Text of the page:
By Tim Lubinus, BCI Executive Director/Treasurer
In the last few weeks I’ve spoken with two pastors who have wanted to leave their so-called fundamentalist churches and approached me to consider joining with the Baptist Convention of Iowa (BCI). They indicted that they were weary of battling over minor issues that have little or no biblical support and wanted to focus on ministry and missions.
Over the years we’ve all heard of churches that separate themselves from other churches over things like using a new translation of the Bible rather than King James Version, the use of drums rather than a piano or organ in worship, having elders instead of deacons, or if they use new music rather than the 1954 hymnal. It’s hard for us to believe that people can argue over issues like these and, even though these baptistic churches and denominations have nearly identical doctrine, history, and practice, they declare that we just can’t partner with people who are so different from us.
Today we are much more sophisticated than these fundamentalists. We’d never look down on people who aren’t like us! For example: if they sing a hymn that hasn’t been modified for today or a sing a worship song written before 1990, if they have Sunday School instead of home groups, if they have deacons instead of elders, if they support the Cooperative Program rather than contribute directly to their own missionaries, if they have a choir rather than a worship team, or if they support Christian education rather than public schools. Hmmmm….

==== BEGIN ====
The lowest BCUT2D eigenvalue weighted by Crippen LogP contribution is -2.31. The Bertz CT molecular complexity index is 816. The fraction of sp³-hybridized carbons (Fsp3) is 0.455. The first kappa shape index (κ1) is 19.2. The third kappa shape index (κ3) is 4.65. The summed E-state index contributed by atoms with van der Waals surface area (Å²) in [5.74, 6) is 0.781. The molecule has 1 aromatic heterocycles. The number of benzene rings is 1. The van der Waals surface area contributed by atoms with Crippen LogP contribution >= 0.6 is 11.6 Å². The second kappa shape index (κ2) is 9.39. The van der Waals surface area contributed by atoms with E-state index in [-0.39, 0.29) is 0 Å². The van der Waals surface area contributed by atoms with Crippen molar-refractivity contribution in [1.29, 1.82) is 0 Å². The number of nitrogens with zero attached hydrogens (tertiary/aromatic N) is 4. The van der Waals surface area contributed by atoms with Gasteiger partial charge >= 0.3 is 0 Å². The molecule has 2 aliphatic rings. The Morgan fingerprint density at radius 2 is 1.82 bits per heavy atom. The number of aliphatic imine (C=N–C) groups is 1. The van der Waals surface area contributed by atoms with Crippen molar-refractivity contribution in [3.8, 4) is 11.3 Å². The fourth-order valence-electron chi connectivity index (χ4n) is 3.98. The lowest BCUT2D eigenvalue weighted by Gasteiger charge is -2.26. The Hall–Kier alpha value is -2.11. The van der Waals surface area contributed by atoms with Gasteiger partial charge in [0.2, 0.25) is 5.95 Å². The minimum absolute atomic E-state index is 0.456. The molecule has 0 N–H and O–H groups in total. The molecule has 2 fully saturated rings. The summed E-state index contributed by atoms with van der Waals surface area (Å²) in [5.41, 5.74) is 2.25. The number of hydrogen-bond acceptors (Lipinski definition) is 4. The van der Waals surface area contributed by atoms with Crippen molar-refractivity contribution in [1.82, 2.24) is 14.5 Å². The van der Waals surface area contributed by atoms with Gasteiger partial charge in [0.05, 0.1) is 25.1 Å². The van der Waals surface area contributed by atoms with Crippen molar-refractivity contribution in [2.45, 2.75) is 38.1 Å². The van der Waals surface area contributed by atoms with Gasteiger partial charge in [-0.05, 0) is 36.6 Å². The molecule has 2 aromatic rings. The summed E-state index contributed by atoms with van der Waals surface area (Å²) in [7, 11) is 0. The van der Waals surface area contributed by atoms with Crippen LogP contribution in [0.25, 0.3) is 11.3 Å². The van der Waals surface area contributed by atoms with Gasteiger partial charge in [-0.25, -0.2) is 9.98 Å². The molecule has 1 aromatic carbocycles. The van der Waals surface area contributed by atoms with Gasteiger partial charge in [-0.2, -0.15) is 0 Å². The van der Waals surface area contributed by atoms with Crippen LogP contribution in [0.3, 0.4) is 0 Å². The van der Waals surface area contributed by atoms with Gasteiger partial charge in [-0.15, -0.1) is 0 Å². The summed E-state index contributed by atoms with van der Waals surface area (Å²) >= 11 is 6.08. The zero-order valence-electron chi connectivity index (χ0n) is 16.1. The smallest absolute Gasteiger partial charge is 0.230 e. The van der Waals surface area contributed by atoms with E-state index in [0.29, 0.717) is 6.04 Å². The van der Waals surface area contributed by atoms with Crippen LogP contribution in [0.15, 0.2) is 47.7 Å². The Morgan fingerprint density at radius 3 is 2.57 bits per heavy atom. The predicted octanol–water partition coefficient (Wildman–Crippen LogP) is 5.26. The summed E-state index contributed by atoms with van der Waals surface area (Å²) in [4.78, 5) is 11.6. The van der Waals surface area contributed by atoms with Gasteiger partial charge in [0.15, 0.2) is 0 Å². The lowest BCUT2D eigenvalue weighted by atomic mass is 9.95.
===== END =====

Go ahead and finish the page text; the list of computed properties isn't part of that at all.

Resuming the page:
Are we that different than the fundamentalists?
Could it be that we are a new kind of fundamentalist?
I applaud the two pastors who reached out to the BCI and avoided the tendency of some from a fundamentalist tradition to isolate themselves. Many of us can get tempted to look for an elusive purity in our ministry partnerships. We think that if we aren’t likeminded with someone, we can’t partner, cooperate, or learn.
No! We should follow the biblical example to put aside these independent and often prideful desires and instead find ways to partner with others for greater ministry impact. We can do so much more together than we can independently. We know this is true of individual believers; all of us should be in a community called a church. This is also true of churches; we can do much more together than separately.
Question? Comments? Email me directly at TLubinus@BCIowa.org.